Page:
Below is a poem Morgan wrote about being a unified partner and how the Special Olympics athletes have impacted her life. ...

As a child, I was told never to say that I was bored. Being bored meant I wasn't able to find something interesting or engaging to do, which was not acceptable. “The world is big and full of opportunities, do something!”, as my mother would say.

Boredom, as highlighted in the May issue of the Kappan, a PDK International publication, "is a mismatch between wanting intellectual arousal but being unable to engage in a satisfying activity."  The above description of boredom, from the article "Neuroscience Reveals That Boredom Hurts," suggests that students who seem to willfully defy urgings to focus on school assignments and work may simply be experiencing an involuntary brain reaction. ...

By NEA and NEA HIN staff

Summer is officially here, and most schools across the nation have marked the end of another academic year.

For many kids, the coming of summer signals little more than a seasonal shift from one set of scheduled, adult-supervised lessons and activities to another.

But the more time children spend in these structured, parent-guided activities, the worse their ability to work productively towards self-directed goals.

Unscheduled, unsupervised playtime is one of the most valuable educational opportunities we give our children. It is fertile ground; the place where children strengthen social bonds, build emotional maturity, develop cognitive skills, and shore up their physical health. ...

Mark White is the incoming President of the National Association of Elementary School Principals (NAESP). He began his career as a principal 25 years ago, after serving as a classroom teacher for six years, and he is eminently qualified to share best practices and recommendations as a long-serving building leader. Mr. White has been the principal of Hintgen Elementary School in La Crosse, Wisconsin, since 1990. He has served as President of the Association of Wisconsin School Administrators and held a variety of positions with NAESP, including State Representative and Federal Relations Coordinator. He is in his third year on the NAESP Board of Directors, representing Iowa, Michigan, and Wisconsin.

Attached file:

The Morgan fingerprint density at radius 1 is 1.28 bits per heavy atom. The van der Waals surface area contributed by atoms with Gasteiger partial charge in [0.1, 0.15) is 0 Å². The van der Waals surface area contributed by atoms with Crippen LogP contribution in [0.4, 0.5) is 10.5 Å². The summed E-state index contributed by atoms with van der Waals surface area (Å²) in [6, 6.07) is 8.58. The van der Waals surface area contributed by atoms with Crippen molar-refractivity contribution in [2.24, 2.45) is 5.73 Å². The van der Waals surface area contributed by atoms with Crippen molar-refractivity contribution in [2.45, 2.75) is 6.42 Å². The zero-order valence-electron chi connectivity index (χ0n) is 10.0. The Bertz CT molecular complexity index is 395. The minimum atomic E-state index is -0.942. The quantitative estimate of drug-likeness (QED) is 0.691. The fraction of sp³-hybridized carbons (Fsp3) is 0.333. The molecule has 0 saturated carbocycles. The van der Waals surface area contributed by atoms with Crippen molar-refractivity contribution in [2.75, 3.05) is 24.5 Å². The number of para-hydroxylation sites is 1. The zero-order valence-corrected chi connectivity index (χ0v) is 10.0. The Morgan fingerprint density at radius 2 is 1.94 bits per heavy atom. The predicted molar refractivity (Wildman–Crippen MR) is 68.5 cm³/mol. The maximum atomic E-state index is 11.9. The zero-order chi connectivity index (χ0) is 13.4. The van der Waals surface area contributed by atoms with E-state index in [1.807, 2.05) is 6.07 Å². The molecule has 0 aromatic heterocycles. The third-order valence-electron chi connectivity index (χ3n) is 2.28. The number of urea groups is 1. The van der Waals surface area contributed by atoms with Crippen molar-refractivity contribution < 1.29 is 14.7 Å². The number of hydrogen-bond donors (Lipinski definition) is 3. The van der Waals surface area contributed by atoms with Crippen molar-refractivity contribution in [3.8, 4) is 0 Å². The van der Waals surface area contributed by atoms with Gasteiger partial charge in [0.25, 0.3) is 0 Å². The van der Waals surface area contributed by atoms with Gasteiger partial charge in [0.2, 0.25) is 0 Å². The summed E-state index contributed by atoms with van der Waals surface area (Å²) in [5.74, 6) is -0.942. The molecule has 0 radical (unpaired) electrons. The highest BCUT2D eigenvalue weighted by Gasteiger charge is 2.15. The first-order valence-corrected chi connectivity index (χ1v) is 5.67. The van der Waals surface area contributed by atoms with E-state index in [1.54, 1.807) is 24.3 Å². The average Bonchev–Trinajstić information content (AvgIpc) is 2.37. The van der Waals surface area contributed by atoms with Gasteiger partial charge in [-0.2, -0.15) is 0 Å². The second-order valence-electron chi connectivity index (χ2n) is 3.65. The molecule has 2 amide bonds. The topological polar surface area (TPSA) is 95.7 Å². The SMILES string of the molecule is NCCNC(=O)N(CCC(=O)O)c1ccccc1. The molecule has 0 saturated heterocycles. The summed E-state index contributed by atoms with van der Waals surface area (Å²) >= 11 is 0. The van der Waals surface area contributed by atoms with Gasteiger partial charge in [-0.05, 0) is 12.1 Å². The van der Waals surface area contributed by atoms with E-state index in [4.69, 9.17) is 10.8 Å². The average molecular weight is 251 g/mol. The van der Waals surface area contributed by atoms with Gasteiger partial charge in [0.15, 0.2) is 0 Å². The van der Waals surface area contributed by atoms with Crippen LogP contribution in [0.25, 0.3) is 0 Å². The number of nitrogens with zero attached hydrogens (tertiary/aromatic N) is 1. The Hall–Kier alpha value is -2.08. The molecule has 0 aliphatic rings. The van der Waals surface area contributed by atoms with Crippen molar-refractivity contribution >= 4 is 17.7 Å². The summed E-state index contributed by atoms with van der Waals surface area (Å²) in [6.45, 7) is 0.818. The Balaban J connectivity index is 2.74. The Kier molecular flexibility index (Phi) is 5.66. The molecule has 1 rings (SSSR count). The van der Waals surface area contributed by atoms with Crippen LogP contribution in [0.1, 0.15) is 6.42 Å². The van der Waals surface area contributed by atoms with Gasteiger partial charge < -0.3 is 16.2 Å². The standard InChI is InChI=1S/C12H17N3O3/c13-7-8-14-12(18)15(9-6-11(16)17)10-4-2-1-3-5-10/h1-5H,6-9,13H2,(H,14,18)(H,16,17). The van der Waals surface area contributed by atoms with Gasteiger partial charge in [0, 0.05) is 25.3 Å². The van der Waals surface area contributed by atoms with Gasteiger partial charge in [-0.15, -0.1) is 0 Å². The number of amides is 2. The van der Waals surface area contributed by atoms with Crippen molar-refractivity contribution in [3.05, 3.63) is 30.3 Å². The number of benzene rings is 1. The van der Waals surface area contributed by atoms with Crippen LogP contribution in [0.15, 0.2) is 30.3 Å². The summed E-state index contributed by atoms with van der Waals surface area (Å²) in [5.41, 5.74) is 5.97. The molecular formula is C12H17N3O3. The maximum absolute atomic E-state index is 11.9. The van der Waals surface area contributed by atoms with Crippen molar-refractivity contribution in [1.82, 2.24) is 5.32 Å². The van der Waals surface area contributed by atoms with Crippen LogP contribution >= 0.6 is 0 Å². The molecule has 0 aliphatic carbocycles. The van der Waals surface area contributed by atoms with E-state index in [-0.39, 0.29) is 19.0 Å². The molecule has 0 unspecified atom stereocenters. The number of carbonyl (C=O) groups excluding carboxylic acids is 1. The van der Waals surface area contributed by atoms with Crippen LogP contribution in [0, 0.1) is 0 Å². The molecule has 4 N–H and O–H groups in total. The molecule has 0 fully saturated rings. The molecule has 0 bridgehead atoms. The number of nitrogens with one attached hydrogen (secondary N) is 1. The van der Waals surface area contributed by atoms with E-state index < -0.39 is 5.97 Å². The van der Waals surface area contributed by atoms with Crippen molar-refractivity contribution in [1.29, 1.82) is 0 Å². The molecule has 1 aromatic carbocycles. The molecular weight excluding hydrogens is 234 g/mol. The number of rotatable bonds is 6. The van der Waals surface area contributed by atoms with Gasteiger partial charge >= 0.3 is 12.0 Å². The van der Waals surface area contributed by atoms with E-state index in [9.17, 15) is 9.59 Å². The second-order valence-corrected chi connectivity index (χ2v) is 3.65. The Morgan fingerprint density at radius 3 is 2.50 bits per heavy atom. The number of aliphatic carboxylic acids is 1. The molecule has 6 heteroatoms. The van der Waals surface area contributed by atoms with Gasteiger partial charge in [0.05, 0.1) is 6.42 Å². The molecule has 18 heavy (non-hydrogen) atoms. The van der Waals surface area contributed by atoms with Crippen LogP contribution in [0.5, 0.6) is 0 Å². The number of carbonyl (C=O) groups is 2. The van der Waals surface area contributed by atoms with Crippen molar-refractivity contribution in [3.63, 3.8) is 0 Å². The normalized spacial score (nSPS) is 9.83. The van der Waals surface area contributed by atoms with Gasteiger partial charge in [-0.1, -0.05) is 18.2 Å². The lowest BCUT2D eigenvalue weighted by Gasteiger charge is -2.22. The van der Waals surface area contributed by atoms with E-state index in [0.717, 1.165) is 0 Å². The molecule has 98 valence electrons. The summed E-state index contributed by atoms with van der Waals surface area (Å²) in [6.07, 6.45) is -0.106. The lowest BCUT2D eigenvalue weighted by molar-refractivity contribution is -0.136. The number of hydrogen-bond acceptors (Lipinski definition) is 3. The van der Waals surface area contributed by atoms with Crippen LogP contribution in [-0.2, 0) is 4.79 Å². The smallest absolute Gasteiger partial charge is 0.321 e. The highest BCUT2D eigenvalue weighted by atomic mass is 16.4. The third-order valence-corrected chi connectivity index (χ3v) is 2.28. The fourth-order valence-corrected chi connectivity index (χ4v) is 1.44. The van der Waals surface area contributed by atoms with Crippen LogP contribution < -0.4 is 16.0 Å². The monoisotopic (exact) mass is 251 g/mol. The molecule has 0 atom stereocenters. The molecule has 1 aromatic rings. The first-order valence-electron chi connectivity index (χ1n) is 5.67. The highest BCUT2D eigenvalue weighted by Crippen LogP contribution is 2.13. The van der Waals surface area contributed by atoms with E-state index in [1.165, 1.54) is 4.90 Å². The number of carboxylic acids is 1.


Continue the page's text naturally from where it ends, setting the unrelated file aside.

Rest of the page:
Principal White was kind enough to share key insights and advice on a diverse array of topics, including supporting new teachers, creating a safe school climate, the need for elementary principals to have background in early childhood development, and implementation of the Common Core State Standards. In his comments, he exemplifies a respect for teachers, appreciation for the critical role parental support plays in a child’s education, and the need to communicate with the local community. LFA is deeply appreciative for Principal White’s contribution to our interview series.

Public School Insights (PSI): You’ve been a principal for 25 years. How have principal needs changed in the past decade or so? And what advice would you give to newer principals who are starting out?

White: The role of the principal has shifted dramatically in the past decade.  The need for a refined set of leadership skills by principals has never been more important.  The expectations by the community, parents, and staff point directly to the principal’s office.  With those high expectations comes great responsibility and resulting possibility.  The education community has never been more open to innovation and creativity on the part of principals.  Along with the openness comes increased expectations and accountability ...

By Otha Thornton, President, National PTA

On June 12, I had the honor of bringing the voice of families and child advocates to Capitol Hill and testifying before the Senate Committee on Agriculture, Nutrition and Forestry at a hearing titled, A National Priority: The Importance of Child Nutrition Programs to Our Nation’s Health, Economy and National Security.

Congress passed the Healthy, Hunger-Free Kids Act in 2010, which directed the U.S. Department of Agriculture to improve the nation’s child nutrition programs. The Act requires that schools make updates to serve healthier food to students during the school day, including in a la carte lines, vending machines and school stores. In exchange, Congress increased the reimbursement rate schools receive for each meal served. The Senate Committee on Agriculture, Nutrition and Forestry currently is considering the reauthorization of child nutrition programs, which is due in 2015.

Strengthening programs that promote healthy school environments and ensuring that all children have access to critical nutritious food options has been a longtime priority for National PTA. It is essential that improvements continue to be made as high quality national nutrition programs are critical to the future of our children ...